Teen Entrepreneur Turns Class Project Into Business Opportunity

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UPDATED: Thursday March 6, 2014 9:15 AM

“Not only will this be the biggest project you've taken in school, but this will be the biggest project you've taken on."

That was a coincidental class comment, which just happens to describe Sara McClaskey's journey.

For her supervised agricultural experience, or SAE project, the Fairfield-Union high school senior started her own business.

Her teacher, Keller Moore, remembers Sara had the “master plan all worked out.”  "One of the things I tell my kids, I can't teach is work ethic.  They either have it or they don't, and I can enforce it, but it has to come from within."

And with Sara, he says it does.

The aspiring Future Farmer of America channeled her inner entrepreneur.

Sara, who loves her horses, had a friend who had horse supplies or "tack" to sell.

It was an opportunity, Sara says, that developed from her parents having an empty house to using that house as a store.

Sara’s dad, Mark McClaskey, says he was scared for his daughter.  “What was she getting into?  That was my biggest fear.”

Fears aside, McClaskey backed his daughter's plans, drove her where she needed to go and when she had questions, told her to do her homework - which she did.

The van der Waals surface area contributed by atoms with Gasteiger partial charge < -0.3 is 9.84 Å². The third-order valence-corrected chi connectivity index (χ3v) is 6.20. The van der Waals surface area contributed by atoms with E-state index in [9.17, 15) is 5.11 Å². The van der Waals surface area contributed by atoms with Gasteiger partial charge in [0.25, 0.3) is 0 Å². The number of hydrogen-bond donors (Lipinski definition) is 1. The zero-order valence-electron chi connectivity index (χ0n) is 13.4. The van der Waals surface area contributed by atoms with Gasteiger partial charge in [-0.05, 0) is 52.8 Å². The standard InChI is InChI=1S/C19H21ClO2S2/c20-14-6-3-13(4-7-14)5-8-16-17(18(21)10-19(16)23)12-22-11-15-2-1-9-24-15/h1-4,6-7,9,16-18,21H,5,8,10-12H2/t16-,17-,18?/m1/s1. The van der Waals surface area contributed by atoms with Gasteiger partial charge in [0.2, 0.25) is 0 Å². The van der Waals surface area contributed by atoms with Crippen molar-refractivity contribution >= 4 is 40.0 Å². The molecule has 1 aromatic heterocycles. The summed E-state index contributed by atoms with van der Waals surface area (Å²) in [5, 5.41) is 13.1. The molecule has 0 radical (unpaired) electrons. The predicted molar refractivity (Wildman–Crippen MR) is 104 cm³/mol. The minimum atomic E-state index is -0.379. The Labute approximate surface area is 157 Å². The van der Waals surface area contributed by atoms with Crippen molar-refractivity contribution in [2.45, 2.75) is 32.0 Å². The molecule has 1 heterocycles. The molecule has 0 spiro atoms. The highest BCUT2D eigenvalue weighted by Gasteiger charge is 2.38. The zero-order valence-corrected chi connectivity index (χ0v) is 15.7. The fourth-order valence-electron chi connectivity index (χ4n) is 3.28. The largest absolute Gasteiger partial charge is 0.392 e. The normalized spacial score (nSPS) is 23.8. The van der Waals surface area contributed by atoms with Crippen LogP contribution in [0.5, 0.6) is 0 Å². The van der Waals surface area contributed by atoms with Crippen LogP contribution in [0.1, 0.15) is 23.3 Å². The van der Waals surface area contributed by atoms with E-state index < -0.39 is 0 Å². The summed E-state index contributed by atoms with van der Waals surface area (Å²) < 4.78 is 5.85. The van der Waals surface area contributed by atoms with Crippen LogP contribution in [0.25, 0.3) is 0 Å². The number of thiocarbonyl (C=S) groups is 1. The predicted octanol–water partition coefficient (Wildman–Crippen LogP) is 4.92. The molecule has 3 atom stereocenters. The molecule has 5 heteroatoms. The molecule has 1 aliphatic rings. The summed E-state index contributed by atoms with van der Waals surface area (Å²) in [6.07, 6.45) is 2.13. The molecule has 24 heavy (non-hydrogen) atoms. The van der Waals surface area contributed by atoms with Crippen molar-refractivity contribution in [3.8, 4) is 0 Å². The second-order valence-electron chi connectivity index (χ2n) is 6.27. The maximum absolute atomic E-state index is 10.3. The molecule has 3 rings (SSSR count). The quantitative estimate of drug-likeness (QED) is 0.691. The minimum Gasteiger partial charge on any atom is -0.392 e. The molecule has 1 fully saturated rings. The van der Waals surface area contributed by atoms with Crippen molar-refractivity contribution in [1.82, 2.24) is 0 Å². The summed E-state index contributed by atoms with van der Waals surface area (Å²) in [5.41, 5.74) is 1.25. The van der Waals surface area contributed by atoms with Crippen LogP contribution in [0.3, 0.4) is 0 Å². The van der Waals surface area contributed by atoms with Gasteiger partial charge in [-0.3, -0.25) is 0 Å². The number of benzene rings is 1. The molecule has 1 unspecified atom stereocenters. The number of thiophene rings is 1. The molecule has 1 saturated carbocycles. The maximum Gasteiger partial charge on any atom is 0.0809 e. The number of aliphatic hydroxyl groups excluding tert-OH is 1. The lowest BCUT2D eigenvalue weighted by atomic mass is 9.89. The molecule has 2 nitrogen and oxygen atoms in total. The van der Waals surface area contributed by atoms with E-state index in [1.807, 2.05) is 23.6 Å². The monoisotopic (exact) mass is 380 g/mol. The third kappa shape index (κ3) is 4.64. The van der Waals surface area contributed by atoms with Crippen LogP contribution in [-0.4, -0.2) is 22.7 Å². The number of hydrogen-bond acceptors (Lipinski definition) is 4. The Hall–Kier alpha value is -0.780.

Sara says she took a loan out through the rural youth development program for $4,000 as an initial investment to create The Hoof and Hound.

Sara found suppliers and through trial and error learned what her customers wanted.  Her inventory is diverse, but her youth might have a little something to do with collars that sparkle, and some special saddles - like pink and zebra print ones.

But Sara says her success and turning a profit didn’t come without two words: “hard work.”

The Hoof and Hound is open every weekend and weekdays by appointment.

Friend and employee, Kat Shauger, applauds Sara’s efforts.  “She got it open, stuck with it, through winters when nobody came in.”  And her dad Mark says he feels “a lot of pride” on how his daughter has grown her business.

In the end, Sara hopes her story is proof to other kids that “you can do anything you want to if you work hard, but it does take a lot of hard work.”

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